Which is not to say that we’d expect Goldman to assign the role of chief financial officer to an executive lacking in lovable qualities, only that Harvey Schwartz is going to have a hard enough time living up to the standard set by the firm’s current CFO David Viniar, to say noting of all the nice things people are saying and writing about him.
The outpouring began last month, when Goldman announced that Mr. Schwartz would succeed Mr. Viniar at the beginning of next year. Former SEC Chairman Arthur Levitt told The Journal that the Federal Reserve would love Mr. Schwartz’s “no-nonsense demeanor and sense of humor.” The Times called him “affable and brawny.”
That sort of measured praise was mere appetizer to the meal Bloomberg served today, in which one former colleague said Mr. Schwartz would “put the firm first” but not to the “detriment of the firm’s clients,” and another noticed “whenever we were in a situation where things were either tough or difficult,” Mr. Schwartz was lending a hand, and a host of other sources who noted that:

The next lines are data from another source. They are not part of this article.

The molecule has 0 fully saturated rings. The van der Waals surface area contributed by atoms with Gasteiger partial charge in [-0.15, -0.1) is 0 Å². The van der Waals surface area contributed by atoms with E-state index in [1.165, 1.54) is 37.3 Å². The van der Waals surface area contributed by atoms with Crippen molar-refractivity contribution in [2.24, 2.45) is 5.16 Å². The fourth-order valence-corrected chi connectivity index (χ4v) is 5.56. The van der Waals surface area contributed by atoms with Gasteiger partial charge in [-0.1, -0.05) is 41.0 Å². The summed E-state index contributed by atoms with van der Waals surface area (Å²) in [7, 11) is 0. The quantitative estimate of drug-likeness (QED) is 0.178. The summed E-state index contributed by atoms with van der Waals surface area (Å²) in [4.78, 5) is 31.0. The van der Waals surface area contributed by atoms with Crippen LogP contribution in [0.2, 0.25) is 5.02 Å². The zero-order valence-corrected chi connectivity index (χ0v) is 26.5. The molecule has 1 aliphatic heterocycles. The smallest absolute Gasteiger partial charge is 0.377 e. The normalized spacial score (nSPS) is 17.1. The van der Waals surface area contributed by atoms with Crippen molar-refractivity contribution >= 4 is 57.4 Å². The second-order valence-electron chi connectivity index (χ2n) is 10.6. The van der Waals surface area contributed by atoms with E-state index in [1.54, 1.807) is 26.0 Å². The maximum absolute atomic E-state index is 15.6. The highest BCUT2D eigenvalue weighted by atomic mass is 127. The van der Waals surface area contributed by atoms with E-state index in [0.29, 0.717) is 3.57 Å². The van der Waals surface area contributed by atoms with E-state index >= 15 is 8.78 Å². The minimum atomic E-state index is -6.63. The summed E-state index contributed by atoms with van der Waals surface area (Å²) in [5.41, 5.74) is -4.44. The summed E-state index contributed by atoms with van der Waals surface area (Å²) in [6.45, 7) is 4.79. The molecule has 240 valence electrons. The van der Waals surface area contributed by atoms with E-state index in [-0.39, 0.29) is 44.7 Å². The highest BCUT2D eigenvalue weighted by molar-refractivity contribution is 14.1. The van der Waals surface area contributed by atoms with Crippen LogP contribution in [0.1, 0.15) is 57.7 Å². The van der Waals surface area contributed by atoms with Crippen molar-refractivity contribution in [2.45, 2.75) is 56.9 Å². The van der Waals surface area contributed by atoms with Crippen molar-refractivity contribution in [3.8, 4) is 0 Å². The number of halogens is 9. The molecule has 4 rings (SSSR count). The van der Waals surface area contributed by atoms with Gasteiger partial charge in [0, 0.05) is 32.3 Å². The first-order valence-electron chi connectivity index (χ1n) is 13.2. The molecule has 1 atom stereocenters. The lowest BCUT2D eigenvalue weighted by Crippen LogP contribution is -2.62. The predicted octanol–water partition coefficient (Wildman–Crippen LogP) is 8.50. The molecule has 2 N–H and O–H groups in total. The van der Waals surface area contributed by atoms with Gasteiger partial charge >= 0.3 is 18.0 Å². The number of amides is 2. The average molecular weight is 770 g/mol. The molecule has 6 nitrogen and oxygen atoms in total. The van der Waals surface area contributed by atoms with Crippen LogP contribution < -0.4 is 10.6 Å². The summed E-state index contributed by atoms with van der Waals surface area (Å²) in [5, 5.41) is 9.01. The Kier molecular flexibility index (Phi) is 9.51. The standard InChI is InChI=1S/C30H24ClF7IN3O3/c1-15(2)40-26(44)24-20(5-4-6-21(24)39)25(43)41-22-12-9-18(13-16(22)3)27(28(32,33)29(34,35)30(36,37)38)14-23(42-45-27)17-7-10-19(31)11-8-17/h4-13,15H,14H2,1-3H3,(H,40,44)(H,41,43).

Mr. Schwartz was a lackluster high school student whose facility with numbers led him to finance; borrowed money to get through Rutgers and later donated $1.5 million to fund financial aid at the university; plays mediocre but enthusiastic golf; bicycles; was apparently a voice of reason when Goldman was selling mortgage investors shitty deals; lives with one Annei Hubbard, a hero of a 2002 incident at an East Village bar, during which she was shot in the leg while helping to apprehend a deranged gunman; wrote a $10,000 check to help a stranger (Eat, Pray, Love author Elizabeth Gilbert) buy a house for another (Indonesian) stranger.
Well, sounds swell! A quality which will note doubt serve him as he seeks to push the firm’s share price above 2005 levels.